Will having a vasectomy affect my sex drive or performance?

The simple answer to this is no. A vasectomy won’t change your sex drive or your ability to have and enjoy sexual intercourse. Your testicles will keep producing testosterone – the male sex hormone – after a successful vasectomy, so your sex drive and ability to get an erection won't be affected.

Your body will also continue to produce semen, so you’ll ejaculate as you did before. The only difference now is that there won’t be any sperm present in the semen. The testicles will keep producing sperm, but with nowhere to go, it’ll get harmlessly absorbed back into your body.

Does a vasectomy make me more or less likely to get cancer?

If you’ve had a vasectomy, this won’t prevent you from getting prostate cancer or testicular cancer. However, there isn’t evidence to suggest that it increases your risk either. A vasectomy also won't protect you against getting an STI, so there may be times that you need to consider using a condom.

Are there any other unusual symptoms or side-effects?

It’s possible for a vasectomy to cause long-term pain in the testicles, which could need follow up surgery. It can also cause blood to collect within the scrotum (haematoma) and, as with any surgery, the area can become infected.

In some cases, inflammation can occur as a result of sperm escaping from the tubes, and this can cause a small mass or lump (sperm granuloma) on the testicles. And finally, in some very rare cases, it’s possible for the tubes to naturally repair and reconnect.

Can a vasectomy be reversed?

While it is possible to have a vasectomy reversed, it doesn’t always work. That’s why a vasectomy is considered as a permanent procedure and should never be entered into lightly.

However, if your circumstances have changed or you’re experiencing ongoing pain or discomfort, you may want to look into getting the procedure reversed. While the vasectomy involves cutting or sealing the tubes that deliver sperm to the semen, a reversal operation is a more complex procedure where those tubes need to be reconstructed so they can transfer sperm again.

How can I get a vasectomy reversal?

A vasectomy reversal isn’t usually available on the NHS, or through private healthcare cover. There may be rare exceptions, if there’s been a complication for example, but you’re likely to have to cover the cost yourself.

So, you’ll need to contact a private clinic and arrange an initial consultation, in which a doctor will discuss your circumstances and answer any queries you may have. They’ll also do some tests and examinations, as well as talk you through the potential risks and the chances of success.

What happens during a vasectomy reversal operation?

A vasectomy reversal is more complex than a vasectomy. It’s usually done under general anaesthetic, so you’ll be asleep throughout the procedure. It can take between one and three hours depending on how complex the operation is, and you may be kept in overnight afterwards.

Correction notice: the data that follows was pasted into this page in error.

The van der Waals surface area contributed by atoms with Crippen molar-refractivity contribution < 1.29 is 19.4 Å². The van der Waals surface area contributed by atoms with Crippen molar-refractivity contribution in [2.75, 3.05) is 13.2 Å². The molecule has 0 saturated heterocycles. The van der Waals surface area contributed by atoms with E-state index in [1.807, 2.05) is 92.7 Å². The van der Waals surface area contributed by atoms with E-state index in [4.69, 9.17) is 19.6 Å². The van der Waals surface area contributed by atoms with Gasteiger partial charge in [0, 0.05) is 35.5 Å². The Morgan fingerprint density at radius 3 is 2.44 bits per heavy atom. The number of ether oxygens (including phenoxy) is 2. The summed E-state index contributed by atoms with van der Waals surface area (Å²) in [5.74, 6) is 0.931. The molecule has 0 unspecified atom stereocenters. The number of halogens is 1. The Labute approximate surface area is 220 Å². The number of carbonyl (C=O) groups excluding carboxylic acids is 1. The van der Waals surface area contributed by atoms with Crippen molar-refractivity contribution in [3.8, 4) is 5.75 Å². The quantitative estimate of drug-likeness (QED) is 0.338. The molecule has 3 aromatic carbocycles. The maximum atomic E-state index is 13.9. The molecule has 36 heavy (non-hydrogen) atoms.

The operation involves a small cut being made in the scrotum and then removing the parts of the vas deferens that were previously tied or sealed before rejoining the tubes with dissolvable stitches. The complexity of the operation and the time it could take will depend on whether there are any blockages within the tubes. Once the operation is finished, the site is closed up, again with dissolvable stitches, and you’ll have to wait and rest until the anaesthetic has worn off.

After a successful operation, it can then take a number of months for the amount of sperm within your semen to return to a good level. You’ll need to have your semen tested with the doctor around three months after surgery and, if it shows lower levels of sperm or the test is inconclusive, you may need a number of follow up tests.

What’s the success rate for vasectomy reversal?

A vasectomy reversal operation is deemed successful if, after testing, there’s sperm in your semen again. The chances of the operation being successful will depend on your individual circumstances, including how long it’s been since the original vasectomy.

It’s also important to note that a successful reversal still doesn’t guarantee that you and your partner will be able to conceive. This depends on various factors, including the length of time since your vasectomy.

It's thought that the chances of conceiving after a reversal are as follows:

  • 75% if your vasectomy reversal is within three years of the original vasectomy2
  • up to 55% for a vasectomy reversal between three and eight years after the vasectomy2
  • around 30% to 40% if the reversal is after nine years, up to 19 years2 (after which it becomes increasingly unlikely).

Age will also play a part in these statistics, as we become less fertile as we get older. And there are plenty of other factors that can also affect your fertility, which should be considered when deciding whether or not to get a vasectomy or have reversal surgery.

For more information, check out our article where we’ve answered common questions about male fertility.


  1. Vasectomy (male sterilisation) - NHS
  2. Sterilisation reversal - NHS Inform